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Scripto | Transcribe Page
Proceedings of the State Convention of the Colored Men of the State of Ohio, Held in the City of Columbus, January 21st, 22d and 23d, 1857.
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Fellow citizen, we invite your attention for a moment to the statutes which been passed, infringing on our rights.
On the 5th of January, 1805, a law was passed regulating the condition of a legal residence of blacks and mulattoes. Who its author was, or where he lived, we are not advised; for if we where we would communicate the information for the benefit of the reading public; but one thing we do know, the bill was characterized by great barbarity. Here are a few specimens:
"Blacks or mulattoes shall first produce a fair certificate from some court within the United States, of his or her actual freedom." Failing to have or produce such certificate, any person who gave such an individual work was subject to a penalty of "not less than ten nor more than fifty dollars."
The 4th section says that if any resident shall harbor, secrete or feed "any black or mulatto person, the property of any person whatever, or in anywise hinder or prevent the lawful owner or owners from retaking and possessing his or her black or mulatto servant or servants, shall, on conviction therefore, be fined not less than fifty nor more than one hundred dollars."
So the General Assembly, by this act, constituted the people of Ohio an organized band of kidnappers. In 1807 this law was amended, and a black or mulatto person required, before he or she could obtain a legal residence in the State, to give bond and security in the sum of five hundred dollars for their good behavior; and they were also prevented in the same act from testifying in any case where a white person was a party concerned.
Now any jail bird, of a white skin or Saxon origin, could insult with impunity a colored lady, and if brought into Court to answer, all the prosecuting attorney would have to do would be to enter a nolle prosequi, and the case would be dismissed. We might give you many reminiscences of the workings of the testimony law, but we forbear; one instance will suffice for the present:
In the summer of of 1846-7, a colored man killed another in a melee at Cincinnati. The murderer was a quadroon, and the murdered man a pure black of the deepest African dye. The case came up for hearing in the Criminal Court of Hamilton County, and the witnesses were black and mulatto persons. The counsel for the defense objected to negro testimony against the prisoner, which was sustained, and the culprit went unwhipped of justice. George E. Pugh--now Senator Pugh--was a counsellor in the case, and he planted himself from that hour against the law, and was a member of the Assembly when it was repealed, and voted for it. These laws were in force forty-two years, (1807 to 1849,) when they were repealed by a mixed Legislature of Whigs, Democrats and Free Soilers.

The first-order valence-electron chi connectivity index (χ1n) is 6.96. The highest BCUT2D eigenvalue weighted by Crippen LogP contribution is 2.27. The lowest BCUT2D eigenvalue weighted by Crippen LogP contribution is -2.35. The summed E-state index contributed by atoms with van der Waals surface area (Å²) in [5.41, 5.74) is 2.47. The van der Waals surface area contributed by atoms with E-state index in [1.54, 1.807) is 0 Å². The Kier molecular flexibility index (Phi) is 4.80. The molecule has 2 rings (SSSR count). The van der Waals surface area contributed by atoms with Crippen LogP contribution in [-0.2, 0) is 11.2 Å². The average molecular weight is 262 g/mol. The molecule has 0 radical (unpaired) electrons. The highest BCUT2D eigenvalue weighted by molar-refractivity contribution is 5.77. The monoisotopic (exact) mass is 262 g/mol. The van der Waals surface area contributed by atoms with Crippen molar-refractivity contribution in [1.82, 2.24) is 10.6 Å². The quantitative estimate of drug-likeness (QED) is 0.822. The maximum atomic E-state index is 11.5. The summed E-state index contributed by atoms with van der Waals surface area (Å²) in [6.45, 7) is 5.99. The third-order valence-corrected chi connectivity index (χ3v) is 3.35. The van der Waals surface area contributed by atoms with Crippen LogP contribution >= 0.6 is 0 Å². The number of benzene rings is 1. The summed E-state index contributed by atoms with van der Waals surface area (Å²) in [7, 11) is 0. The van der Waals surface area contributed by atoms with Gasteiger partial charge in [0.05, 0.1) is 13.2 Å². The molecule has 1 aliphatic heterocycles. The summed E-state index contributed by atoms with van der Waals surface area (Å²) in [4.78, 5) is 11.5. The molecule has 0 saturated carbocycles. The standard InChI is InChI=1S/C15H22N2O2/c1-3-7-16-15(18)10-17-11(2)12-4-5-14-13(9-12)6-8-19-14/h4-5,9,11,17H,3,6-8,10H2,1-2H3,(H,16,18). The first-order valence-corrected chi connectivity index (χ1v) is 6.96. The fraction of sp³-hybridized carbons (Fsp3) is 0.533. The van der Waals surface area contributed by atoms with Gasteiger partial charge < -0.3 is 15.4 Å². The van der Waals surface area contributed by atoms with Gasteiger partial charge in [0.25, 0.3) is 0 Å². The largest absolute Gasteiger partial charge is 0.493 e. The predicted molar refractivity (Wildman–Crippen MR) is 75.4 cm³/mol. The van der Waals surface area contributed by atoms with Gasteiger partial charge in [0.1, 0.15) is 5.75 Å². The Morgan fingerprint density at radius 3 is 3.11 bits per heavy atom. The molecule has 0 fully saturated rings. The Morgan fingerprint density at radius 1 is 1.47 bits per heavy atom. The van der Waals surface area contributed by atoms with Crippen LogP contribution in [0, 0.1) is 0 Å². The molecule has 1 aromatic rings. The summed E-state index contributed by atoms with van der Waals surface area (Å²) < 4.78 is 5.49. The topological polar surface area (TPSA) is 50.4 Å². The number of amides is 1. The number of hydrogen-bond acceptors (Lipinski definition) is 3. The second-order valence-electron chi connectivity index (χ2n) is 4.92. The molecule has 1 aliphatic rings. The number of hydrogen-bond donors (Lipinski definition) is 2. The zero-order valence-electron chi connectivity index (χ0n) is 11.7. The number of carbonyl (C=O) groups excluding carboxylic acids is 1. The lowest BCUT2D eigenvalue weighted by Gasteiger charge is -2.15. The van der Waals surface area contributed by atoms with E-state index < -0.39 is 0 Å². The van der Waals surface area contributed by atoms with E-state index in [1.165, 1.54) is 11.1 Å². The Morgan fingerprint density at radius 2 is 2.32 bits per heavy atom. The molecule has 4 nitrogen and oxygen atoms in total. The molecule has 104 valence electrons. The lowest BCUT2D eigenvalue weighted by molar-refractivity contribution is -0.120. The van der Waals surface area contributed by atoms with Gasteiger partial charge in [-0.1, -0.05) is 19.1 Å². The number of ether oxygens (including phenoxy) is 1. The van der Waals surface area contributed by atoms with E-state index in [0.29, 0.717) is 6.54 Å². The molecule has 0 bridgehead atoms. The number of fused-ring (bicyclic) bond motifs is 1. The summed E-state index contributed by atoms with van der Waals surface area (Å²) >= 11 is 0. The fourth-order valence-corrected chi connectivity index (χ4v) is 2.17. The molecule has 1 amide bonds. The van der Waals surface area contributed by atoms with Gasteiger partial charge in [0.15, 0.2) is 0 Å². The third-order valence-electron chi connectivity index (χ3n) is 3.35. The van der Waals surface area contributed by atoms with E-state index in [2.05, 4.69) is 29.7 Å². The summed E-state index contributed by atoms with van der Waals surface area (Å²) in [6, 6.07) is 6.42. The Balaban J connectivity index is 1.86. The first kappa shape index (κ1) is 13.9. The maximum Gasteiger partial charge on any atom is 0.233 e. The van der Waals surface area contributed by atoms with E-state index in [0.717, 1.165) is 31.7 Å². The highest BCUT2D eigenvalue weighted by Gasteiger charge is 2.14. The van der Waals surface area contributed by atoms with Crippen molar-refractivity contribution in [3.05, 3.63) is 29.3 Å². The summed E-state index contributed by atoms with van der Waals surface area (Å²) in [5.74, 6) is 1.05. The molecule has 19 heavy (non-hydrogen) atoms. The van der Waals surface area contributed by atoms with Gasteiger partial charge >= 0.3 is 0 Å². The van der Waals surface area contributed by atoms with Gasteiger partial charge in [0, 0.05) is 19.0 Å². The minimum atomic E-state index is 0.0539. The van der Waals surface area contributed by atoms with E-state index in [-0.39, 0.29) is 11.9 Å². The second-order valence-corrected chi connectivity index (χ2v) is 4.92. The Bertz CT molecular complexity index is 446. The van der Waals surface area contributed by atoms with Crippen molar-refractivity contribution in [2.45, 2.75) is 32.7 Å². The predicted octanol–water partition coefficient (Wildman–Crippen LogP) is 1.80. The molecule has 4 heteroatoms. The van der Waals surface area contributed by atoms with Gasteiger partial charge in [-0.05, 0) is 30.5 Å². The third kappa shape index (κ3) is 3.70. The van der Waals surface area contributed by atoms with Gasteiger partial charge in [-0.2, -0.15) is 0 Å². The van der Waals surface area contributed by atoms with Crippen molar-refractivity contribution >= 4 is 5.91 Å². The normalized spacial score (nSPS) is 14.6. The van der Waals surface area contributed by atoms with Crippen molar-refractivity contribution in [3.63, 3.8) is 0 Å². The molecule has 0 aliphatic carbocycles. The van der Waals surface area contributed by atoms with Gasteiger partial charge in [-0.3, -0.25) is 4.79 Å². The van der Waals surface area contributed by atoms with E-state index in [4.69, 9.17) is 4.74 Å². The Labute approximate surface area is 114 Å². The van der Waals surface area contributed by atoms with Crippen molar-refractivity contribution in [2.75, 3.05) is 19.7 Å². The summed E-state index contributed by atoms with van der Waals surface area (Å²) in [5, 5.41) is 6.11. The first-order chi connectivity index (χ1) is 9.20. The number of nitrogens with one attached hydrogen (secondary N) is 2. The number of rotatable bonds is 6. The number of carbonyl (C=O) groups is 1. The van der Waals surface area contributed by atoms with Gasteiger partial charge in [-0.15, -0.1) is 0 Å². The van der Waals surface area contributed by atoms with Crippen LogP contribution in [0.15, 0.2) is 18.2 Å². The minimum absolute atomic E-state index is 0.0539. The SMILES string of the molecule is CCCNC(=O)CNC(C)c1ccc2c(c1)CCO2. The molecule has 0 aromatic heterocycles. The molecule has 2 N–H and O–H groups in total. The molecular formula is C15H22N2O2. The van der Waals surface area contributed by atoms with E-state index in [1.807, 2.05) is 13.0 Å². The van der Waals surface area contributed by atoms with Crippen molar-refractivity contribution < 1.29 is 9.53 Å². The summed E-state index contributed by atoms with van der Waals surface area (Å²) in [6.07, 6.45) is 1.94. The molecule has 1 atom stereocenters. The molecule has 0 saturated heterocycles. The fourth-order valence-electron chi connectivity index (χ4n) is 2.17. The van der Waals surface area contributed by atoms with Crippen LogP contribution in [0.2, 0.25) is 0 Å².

In 1831-2, acts were created for the relief [of] the poor in the several Counties of the State, and we confess that we cannot see how those laws and the amendatory acts passed since, strictly construed could or can deprive a lawful resident of the benefit of the Poor Fund; but, by some strange interpretation, colored persons have been and are excluded. We know something of the effects of this law, for some of us happened once to be on a committee to get certain persons of color in the Poor House of Hamilton County. We were debarred at every office door, and told by the gentlemen who held the keys that the law would not allow them to admit niggers, and that they would not do it. We turned from them more in sorrow than in anger; for we felt there was need of a mission at Cincinnati. Colored persons are excluded from all the public institutions of the State for the benefit of the insane, blind, deaf and dumb, and until recently they were not permitted to enter on a visit. We beg pardon, for there is one institution wherein we are admitted, but not on terms of equality--we mean the Penitentiary. No colored man can be a juryman. It is a principle of common law that a person charged with crime is entitled to a fair hearing by a jury of his peers. How can a colored person get such a hearing. Juryman generally have no association with him--no sympathy in common with him--and have been taught from infancy to hate and despise him. Doubtless if the poor slaves who have been slaughtered, quartered, their heads put on posts as a terror to their brethren in chains, for a mere suspicion to rebel or revolt against unlawful authority, could have been tried by a jury of their peers, not one out of the many would have suffered.
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